From Wreckage to Recovery
A decade later, the WTC Health Program works to heal the bodies and minds of 9/11 first responders
Ten years after the Sept. 11 terrorist attack that killed nearly 3,000 people, the New York City skyline remains an oddity. The large empty space in Lower Manhattan remains a constant reminder of the Twin Towers that used to stand so tall.
But at street level, life has returned. Well-dressed commuters hustle into surrounding buildings while hordes of tourists take in the construction site and new 9/11 Memorial, cameras in hand.
The scene is that of a typical New York tourist destination.
Life is still anything but typical, however, for those who survived the terrorist attacks. For those who were onsite as many tons of dirt, dust and debris spewed into the air when the towers imploded, the impact is still great, both physically and mentally.
First responders - police, firemen, emergency medical personnel - many of whom spent months at or around Ground Zero immediately following the attacks, are reporting health conditions associated with exposure to the area. The World Trade Center (WTC) Medical Monitoring and Treatment Program (now known as the Medical Monitoring and Health Program) started in 2002 to provide critical monitoring and treatment for this population. There are currently five locations throughout the New York area.
"My first feelings when I saw the towers imploding on TV were fear and anger," said Mit Singh, then working as a police sergeant in the 6th Precinct of New York City. Singh, who was usually patrolling the streets of the West Village on any given day, happened to be on a family vacation in Las Vegas on Sept. 11, 2001.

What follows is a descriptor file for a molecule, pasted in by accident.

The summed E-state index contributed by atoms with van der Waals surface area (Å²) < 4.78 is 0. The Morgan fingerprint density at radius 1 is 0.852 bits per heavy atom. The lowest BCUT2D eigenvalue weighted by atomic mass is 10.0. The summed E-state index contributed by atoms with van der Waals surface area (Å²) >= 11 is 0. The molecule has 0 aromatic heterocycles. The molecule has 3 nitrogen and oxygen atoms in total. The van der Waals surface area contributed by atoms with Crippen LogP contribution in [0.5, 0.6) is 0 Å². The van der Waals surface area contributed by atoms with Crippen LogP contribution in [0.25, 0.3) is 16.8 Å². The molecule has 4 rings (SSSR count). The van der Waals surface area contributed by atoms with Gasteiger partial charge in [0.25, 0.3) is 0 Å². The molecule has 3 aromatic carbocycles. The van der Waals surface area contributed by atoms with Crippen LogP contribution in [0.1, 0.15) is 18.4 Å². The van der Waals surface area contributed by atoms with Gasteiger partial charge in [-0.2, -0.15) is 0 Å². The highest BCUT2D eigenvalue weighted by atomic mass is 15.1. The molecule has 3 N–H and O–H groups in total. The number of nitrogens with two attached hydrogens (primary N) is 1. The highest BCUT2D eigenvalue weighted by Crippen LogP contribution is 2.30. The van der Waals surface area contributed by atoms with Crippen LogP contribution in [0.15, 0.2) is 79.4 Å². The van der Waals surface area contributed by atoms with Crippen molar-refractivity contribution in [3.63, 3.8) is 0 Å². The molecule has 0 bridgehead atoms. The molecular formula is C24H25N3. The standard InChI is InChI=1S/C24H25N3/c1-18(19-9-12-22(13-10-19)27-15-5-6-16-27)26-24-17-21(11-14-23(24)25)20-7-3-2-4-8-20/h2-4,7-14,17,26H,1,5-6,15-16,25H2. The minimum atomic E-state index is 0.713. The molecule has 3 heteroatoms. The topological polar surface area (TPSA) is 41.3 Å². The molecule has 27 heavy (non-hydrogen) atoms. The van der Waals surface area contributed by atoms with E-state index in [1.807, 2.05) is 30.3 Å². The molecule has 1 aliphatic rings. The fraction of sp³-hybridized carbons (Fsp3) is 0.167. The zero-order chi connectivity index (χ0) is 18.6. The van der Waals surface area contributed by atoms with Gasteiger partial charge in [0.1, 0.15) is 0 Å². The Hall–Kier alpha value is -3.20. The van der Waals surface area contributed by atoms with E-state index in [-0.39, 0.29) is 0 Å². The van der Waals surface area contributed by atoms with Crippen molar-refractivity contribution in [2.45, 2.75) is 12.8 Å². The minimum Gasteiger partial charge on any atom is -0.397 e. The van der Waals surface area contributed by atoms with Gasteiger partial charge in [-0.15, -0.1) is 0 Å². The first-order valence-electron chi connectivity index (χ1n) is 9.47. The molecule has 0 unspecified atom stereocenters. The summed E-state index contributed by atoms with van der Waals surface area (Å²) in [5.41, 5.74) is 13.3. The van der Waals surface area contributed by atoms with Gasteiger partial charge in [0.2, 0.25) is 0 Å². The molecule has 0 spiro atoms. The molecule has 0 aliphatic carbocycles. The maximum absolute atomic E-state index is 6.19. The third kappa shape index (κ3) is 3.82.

Singh tried to get back to New York City as quickly as possible, but air travel was suspended into NYC-area airports and by the time he stepped onto Ground Zero it was nearly a week after the attacks. "I didn't even recognize the street I had worked on everyday for years. It looked like I was in Beirut or Lebanon."
"Once I got back to NYC, I spent all my time down at Ground Zero with my command. We ate, slept and drank down there. The potential health impact wasn't on my mind at all," Singh said. "We were just so angry about the loss of life of colleagues, friends and citizens."
Now, however, Singh is all too aware of the health effects associated with Ground Zero exposure. Conditions such as upper and lower respiratory illnesses, obstructive sleep apnea, GERD, PTSD, depression, anxiety, substance abuse and even cancer plague his former colleagues.
Knowing he could face such health effects, would Singh have done anything differently? The answer is a resounding "no."